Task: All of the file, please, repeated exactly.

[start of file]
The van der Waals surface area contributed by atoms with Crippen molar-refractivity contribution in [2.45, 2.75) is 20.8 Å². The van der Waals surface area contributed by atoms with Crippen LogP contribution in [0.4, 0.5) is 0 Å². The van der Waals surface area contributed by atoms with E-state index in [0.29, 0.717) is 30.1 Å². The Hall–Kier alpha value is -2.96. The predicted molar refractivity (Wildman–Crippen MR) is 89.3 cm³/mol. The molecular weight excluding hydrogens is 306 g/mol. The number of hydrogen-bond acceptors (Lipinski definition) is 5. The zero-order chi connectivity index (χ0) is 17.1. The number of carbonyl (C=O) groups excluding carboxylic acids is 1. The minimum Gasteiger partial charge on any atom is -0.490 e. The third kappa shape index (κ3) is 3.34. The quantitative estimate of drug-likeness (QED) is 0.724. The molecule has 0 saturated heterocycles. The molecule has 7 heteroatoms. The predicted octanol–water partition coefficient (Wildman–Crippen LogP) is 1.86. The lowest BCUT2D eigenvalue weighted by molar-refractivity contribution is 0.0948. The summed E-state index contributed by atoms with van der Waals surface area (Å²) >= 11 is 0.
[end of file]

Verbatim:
The van der Waals surface area contributed by atoms with Crippen molar-refractivity contribution in [2.45, 2.75) is 20.8 Å². The van der Waals surface area contributed by atoms with Crippen LogP contribution in [0.4, 0.5) is 0 Å². The van der Waals surface area contributed by atoms with E-state index in [0.29, 0.717) is 30.1 Å². The Hall–Kier alpha value is -2.96. The predicted molar refractivity (Wildman–Crippen MR) is 89.3 cm³/mol. The molecular weight excluding hydrogens is 306 g/mol. The number of hydrogen-bond acceptors (Lipinski definition) is 5. The zero-order chi connectivity index (χ0) is 17.1. The number of carbonyl (C=O) groups excluding carboxylic acids is 1. The minimum Gasteiger partial charge on any atom is -0.490 e. The third kappa shape index (κ3) is 3.34. The quantitative estimate of drug-likeness (QED) is 0.724. The molecule has 0 saturated heterocycles. The molecule has 7 heteroatoms. The predicted octanol–water partition coefficient (Wildman–Crippen LogP) is 1.86. The lowest BCUT2D eigenvalue weighted by molar-refractivity contribution is 0.0948. The summed E-state index contributed by atoms with van der Waals surface area (Å²) >= 11 is 0.